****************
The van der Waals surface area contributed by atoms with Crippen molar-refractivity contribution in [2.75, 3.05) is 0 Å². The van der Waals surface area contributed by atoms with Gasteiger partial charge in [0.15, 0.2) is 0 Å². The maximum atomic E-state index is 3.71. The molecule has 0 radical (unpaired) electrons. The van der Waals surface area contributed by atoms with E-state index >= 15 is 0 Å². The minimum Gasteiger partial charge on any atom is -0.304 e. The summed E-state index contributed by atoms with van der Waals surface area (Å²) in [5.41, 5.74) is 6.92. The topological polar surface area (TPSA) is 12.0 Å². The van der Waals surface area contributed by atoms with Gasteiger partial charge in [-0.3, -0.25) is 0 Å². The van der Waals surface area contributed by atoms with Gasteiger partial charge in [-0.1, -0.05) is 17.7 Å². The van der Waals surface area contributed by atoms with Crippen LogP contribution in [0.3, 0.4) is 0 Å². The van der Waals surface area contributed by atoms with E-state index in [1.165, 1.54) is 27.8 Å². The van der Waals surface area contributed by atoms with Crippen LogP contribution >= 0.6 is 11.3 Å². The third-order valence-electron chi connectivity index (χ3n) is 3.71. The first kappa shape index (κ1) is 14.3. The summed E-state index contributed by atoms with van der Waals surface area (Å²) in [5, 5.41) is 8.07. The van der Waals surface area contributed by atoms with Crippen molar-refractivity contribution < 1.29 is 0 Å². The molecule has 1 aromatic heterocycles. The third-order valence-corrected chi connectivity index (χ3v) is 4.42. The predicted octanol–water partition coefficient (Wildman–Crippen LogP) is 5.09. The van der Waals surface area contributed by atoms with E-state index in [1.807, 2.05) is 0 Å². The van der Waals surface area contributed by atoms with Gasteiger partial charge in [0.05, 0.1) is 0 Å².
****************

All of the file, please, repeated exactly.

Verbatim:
The van der Waals surface area contributed by atoms with Crippen molar-refractivity contribution in [2.75, 3.05) is 0 Å². The van der Waals surface area contributed by atoms with Gasteiger partial charge in [0.15, 0.2) is 0 Å². The maximum atomic E-state index is 3.71. The molecule has 0 radical (unpaired) electrons. The van der Waals surface area contributed by atoms with E-state index >= 15 is 0 Å². The minimum Gasteiger partial charge on any atom is -0.304 e. The summed E-state index contributed by atoms with van der Waals surface area (Å²) in [5.41, 5.74) is 6.92. The topological polar surface area (TPSA) is 12.0 Å². The van der Waals surface area contributed by atoms with Gasteiger partial charge in [-0.3, -0.25) is 0 Å². The van der Waals surface area contributed by atoms with Gasteiger partial charge in [-0.1, -0.05) is 17.7 Å². The van der Waals surface area contributed by atoms with Crippen LogP contribution in [0.3, 0.4) is 0 Å². The van der Waals surface area contributed by atoms with E-state index in [1.165, 1.54) is 27.8 Å². The van der Waals surface area contributed by atoms with Crippen LogP contribution >= 0.6 is 11.3 Å². The third-order valence-electron chi connectivity index (χ3n) is 3.71. The first kappa shape index (κ1) is 14.3. The summed E-state index contributed by atoms with van der Waals surface area (Å²) in [5, 5.41) is 8.07. The van der Waals surface area contributed by atoms with Crippen molar-refractivity contribution < 1.29 is 0 Å². The molecule has 1 aromatic heterocycles. The third-order valence-corrected chi connectivity index (χ3v) is 4.42. The predicted octanol–water partition coefficient (Wildman–Crippen LogP) is 5.09. The van der Waals surface area contributed by atoms with E-state index in [1.807, 2.05) is 0 Å². The van der Waals surface area contributed by atoms with Gasteiger partial charge in [0.05, 0.1) is 0 Å².